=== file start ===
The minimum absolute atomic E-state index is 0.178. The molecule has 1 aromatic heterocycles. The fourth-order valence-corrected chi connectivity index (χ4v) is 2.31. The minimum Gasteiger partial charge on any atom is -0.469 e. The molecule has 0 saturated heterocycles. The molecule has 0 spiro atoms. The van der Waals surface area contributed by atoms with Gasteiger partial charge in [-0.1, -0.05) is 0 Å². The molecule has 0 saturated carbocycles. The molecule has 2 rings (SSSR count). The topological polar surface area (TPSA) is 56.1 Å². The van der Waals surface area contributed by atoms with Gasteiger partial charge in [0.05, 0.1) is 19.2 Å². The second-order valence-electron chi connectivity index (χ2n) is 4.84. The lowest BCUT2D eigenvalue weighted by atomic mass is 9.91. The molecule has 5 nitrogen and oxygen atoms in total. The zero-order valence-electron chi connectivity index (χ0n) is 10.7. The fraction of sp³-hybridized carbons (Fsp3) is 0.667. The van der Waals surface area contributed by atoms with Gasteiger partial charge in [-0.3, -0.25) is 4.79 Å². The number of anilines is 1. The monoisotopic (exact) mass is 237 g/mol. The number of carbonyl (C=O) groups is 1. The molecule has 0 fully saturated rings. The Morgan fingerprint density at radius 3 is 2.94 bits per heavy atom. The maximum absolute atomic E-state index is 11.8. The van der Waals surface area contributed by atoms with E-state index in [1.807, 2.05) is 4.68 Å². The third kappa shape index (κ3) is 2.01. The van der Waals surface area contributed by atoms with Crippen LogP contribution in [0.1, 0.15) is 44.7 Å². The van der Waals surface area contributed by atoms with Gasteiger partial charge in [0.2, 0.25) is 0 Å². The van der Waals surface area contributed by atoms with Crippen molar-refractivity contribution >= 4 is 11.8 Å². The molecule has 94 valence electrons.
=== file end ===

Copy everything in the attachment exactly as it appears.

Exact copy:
The minimum absolute atomic E-state index is 0.178. The molecule has 1 aromatic heterocycles. The fourth-order valence-corrected chi connectivity index (χ4v) is 2.31. The minimum Gasteiger partial charge on any atom is -0.469 e. The molecule has 0 saturated heterocycles. The molecule has 0 spiro atoms. The van der Waals surface area contributed by atoms with Gasteiger partial charge in [-0.1, -0.05) is 0 Å². The molecule has 0 saturated carbocycles. The molecule has 2 rings (SSSR count). The topological polar surface area (TPSA) is 56.1 Å². The van der Waals surface area contributed by atoms with Gasteiger partial charge in [0.05, 0.1) is 19.2 Å². The second-order valence-electron chi connectivity index (χ2n) is 4.84. The lowest BCUT2D eigenvalue weighted by atomic mass is 9.91. The molecule has 5 nitrogen and oxygen atoms in total. The zero-order valence-electron chi connectivity index (χ0n) is 10.7. The fraction of sp³-hybridized carbons (Fsp3) is 0.667. The van der Waals surface area contributed by atoms with Gasteiger partial charge in [-0.3, -0.25) is 4.79 Å². The number of anilines is 1. The monoisotopic (exact) mass is 237 g/mol. The number of carbonyl (C=O) groups is 1. The molecule has 0 fully saturated rings. The Morgan fingerprint density at radius 3 is 2.94 bits per heavy atom. The maximum absolute atomic E-state index is 11.8. The van der Waals surface area contributed by atoms with E-state index in [1.807, 2.05) is 4.68 Å². The third kappa shape index (κ3) is 2.01. The van der Waals surface area contributed by atoms with Crippen LogP contribution in [0.1, 0.15) is 44.7 Å². The van der Waals surface area contributed by atoms with Gasteiger partial charge in [0.2, 0.25) is 0 Å². The van der Waals surface area contributed by atoms with Crippen molar-refractivity contribution >= 4 is 11.8 Å². The molecule has 94 valence electrons.